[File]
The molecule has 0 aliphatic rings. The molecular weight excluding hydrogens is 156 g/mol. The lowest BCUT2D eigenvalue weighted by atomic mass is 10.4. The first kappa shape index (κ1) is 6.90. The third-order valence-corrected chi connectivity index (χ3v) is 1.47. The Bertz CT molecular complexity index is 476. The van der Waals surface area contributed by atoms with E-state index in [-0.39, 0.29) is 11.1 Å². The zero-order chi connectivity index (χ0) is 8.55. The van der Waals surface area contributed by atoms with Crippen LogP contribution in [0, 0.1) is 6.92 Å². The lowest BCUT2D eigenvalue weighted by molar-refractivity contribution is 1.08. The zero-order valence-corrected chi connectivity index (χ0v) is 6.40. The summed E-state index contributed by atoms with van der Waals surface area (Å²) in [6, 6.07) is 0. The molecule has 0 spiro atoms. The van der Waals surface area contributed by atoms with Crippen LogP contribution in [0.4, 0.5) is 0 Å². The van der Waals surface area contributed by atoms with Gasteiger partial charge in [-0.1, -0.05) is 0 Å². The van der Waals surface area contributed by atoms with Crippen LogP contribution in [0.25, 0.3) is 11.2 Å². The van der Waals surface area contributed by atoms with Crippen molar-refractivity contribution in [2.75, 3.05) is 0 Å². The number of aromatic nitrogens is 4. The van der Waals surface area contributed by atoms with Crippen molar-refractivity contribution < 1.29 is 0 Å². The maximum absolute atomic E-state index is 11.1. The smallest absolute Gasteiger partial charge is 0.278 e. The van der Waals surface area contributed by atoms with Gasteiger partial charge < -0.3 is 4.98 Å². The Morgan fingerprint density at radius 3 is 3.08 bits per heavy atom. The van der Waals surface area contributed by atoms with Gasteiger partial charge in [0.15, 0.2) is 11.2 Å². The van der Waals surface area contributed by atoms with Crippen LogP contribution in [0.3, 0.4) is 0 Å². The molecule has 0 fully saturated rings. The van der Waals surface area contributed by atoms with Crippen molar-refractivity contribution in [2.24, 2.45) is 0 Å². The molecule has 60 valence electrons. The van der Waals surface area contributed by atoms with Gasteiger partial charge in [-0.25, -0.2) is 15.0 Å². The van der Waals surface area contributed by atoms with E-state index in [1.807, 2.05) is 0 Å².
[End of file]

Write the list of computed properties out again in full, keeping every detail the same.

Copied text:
The molecule has 0 aliphatic rings. The molecular weight excluding hydrogens is 156 g/mol. The lowest BCUT2D eigenvalue weighted by atomic mass is 10.4. The first kappa shape index (κ1) is 6.90. The third-order valence-corrected chi connectivity index (χ3v) is 1.47. The Bertz CT molecular complexity index is 476. The van der Waals surface area contributed by atoms with E-state index in [-0.39, 0.29) is 11.1 Å². The zero-order chi connectivity index (χ0) is 8.55. The van der Waals surface area contributed by atoms with Crippen LogP contribution in [0, 0.1) is 6.92 Å². The lowest BCUT2D eigenvalue weighted by molar-refractivity contribution is 1.08. The zero-order valence-corrected chi connectivity index (χ0v) is 6.40. The summed E-state index contributed by atoms with van der Waals surface area (Å²) in [6, 6.07) is 0. The molecule has 0 spiro atoms. The van der Waals surface area contributed by atoms with Crippen LogP contribution in [0.4, 0.5) is 0 Å². The van der Waals surface area contributed by atoms with Gasteiger partial charge in [-0.1, -0.05) is 0 Å². The van der Waals surface area contributed by atoms with Crippen LogP contribution in [0.25, 0.3) is 11.2 Å². The van der Waals surface area contributed by atoms with Crippen molar-refractivity contribution in [2.75, 3.05) is 0 Å². The number of aromatic nitrogens is 4. The van der Waals surface area contributed by atoms with Crippen molar-refractivity contribution < 1.29 is 0 Å². The maximum absolute atomic E-state index is 11.1. The smallest absolute Gasteiger partial charge is 0.278 e. The van der Waals surface area contributed by atoms with Gasteiger partial charge < -0.3 is 4.98 Å². The Morgan fingerprint density at radius 3 is 3.08 bits per heavy atom. The van der Waals surface area contributed by atoms with Gasteiger partial charge in [0.15, 0.2) is 11.2 Å². The van der Waals surface area contributed by atoms with Crippen LogP contribution in [0.3, 0.4) is 0 Å². The molecule has 0 fully saturated rings. The van der Waals surface area contributed by atoms with Crippen molar-refractivity contribution in [2.24, 2.45) is 0 Å². The molecule has 60 valence electrons. The van der Waals surface area contributed by atoms with Gasteiger partial charge in [-0.25, -0.2) is 15.0 Å². The van der Waals surface area contributed by atoms with E-state index in [1.807, 2.05) is 0 Å².